Microsoft needs a new CEO who probably doesn’t exist


Anyone who describes outgoing Microsoft CEO Steve Ballmer’s tenure as a “failure” is wrong. An annualized growth rate of 16 percent in a large, established company, selling into mature markets, is nothing to scoff at. Revenue tripled under his leadership; profits doubled. That’s some failure.

It’s also not the case that Ballmer was simply riding high on the Windows and Office monopolies he inherited. They played a part, certainly, but they’re not the whole story. During Ballmer’s time as CEO, Microsoft Dynamics (its suite of CRM and ERP software) went from non-existent to a billion-dollar-a-year business. So too did SharePoint. So did Xbox. So did the System Center suite. So did Lync (formerly Office Communicator). So did Office 365. So did the Windows Azure cloud platform.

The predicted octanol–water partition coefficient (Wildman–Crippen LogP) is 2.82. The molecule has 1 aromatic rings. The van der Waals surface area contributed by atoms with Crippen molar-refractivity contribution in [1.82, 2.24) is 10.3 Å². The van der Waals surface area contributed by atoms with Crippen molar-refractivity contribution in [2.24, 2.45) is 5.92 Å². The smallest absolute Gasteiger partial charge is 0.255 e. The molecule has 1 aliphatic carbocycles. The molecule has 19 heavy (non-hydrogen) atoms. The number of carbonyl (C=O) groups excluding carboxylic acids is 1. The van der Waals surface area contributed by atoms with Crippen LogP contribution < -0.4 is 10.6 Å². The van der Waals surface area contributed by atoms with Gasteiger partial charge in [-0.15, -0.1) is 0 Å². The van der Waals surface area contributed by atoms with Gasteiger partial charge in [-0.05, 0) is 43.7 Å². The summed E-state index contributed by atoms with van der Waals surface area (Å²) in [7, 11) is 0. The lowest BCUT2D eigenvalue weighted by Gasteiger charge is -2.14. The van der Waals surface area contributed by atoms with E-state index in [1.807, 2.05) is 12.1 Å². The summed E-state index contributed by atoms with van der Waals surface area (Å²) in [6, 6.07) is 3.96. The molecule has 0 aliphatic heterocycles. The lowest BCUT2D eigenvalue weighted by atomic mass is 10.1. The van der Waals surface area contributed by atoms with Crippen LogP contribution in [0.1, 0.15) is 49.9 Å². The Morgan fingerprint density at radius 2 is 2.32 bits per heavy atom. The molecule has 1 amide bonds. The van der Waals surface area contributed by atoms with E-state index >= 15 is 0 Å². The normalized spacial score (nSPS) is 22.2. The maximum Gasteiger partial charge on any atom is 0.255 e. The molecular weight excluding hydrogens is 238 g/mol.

Concurrent with this, established products such as Windows Server, Exchange Server, and SQL Server continued to show strong growth. This growth includes the introduction of new features such as Hyper-V that have enabled Microsoft to go toe-to-toe with market leader VMware.

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